Emmanuel Mudiay to visit Kentucky, trim list to five at the end of the month


PHILADELPHIA — Reebok’s Breakout Classic kicked off in with style, as top ten recruits Rashad Vaughn and Emmanuel Mudiay squared off in the first game of the first day.

The game itself ended up being a bust, as neither Mudiay or Vaughn played all that well with Mudiay’s team winning in a rout. Andrew Wiggins vs. Julius Randle, this was not. It was, however, a chance for Mudiay to play in front of two of the head coaches currently pursuing the Texas native: Larry Brown and John Calipari.

“I notice them. They wink at me here and there,” Mudiay, who is ranked No. 3 in the Class of 2014 according to Rivals and who is the No. 2 PG in the class, said with a chuckle on Wednesday afternoon. “I’m used to it now.”

Mudiay’s list is down to ten school: Kentucky, SMU, Arizona, Baylor, Kansas, Louisville, NC State, Oklahoma State, St. John’s and Texas. He said he’ll be trimming that list to five by the end of the month.

But he’s only scheduled a visit with one of those schools, having locked in a trip to Lexington for an official visit during Big Blue Madness. And if you’ve ever seen the videos from Big Blue Madness, you understand why. And while SMU doesn’t seem like the kind of basketball program that can compete for a recruit like Mudiay with a school like Kentucky, the Mustangs have a puncher’s chance, Mudiay says.

“They’re 20 minutes away from the house and they’ve got a legend there in the office,” Mudiay said. “The thing about Larry Brown that I love is that he don’t talk to me just about basketball. He talks to me about family and life, and that’s a big thing to me. He’s religious, I’m religious.”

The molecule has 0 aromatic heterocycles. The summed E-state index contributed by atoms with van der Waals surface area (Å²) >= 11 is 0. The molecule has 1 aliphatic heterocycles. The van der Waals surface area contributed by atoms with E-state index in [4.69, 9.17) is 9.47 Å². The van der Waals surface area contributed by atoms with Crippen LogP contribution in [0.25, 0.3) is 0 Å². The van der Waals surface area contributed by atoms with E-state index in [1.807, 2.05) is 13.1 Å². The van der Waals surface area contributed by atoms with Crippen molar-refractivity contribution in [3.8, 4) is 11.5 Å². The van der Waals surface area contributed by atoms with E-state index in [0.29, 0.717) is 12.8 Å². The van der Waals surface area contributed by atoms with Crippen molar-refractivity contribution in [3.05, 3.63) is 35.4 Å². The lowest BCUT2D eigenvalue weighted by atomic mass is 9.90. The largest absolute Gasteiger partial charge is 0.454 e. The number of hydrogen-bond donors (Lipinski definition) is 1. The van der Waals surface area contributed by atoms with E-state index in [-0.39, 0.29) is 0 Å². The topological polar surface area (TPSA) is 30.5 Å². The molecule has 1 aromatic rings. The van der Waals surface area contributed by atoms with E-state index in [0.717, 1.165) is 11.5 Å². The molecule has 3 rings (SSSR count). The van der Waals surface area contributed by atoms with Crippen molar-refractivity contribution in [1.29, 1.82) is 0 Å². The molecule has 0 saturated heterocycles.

Mudiay has said all spring and summer that the thing that he’s working on the most in competing on every possession, which isn’t exactly a promising thing to hear from a star lead guard. But it’s also understandable; when you’re criss-crossing the country all spring and summer playing in event after event where the outcome of the games don’t matter, it’s not easy to care about every single possession.

At least Mudiay is open about that fact.

It’s also not the only part of his game he’s working on improving.

“Being more consistent with my shooting, I’ve been working on that,” he said. “I’m getting better. Mo Williams, my coach for AAU basketball, has been working with me.”

You can find Rob on twitter @RobDauster.

Michigan State playing zone? It’s possible

Tom Izzo
Associated Press
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Throughout Tom Izzo’s tenure at Michigan State the team’s half-court man-to-man defense has been a staple, and the Spartans have generally proven difficult to have a high rate of offensive success against. The reliance on that defense is why Izzo’s conversations earlier this summer about using some token full-court pressure due to the shortening of the shot clock caught some people off-guard.

According to the Detroit Free Press there’s another wrinkle the Spartans may use, and it’s likely that this wrinkle will show up more often than the full-court press. During Friday’s opening practice the Spartans worked on a 2-3 zone, and Izzo wants his assistants to make sure the team works on the defense consistently throughout the season.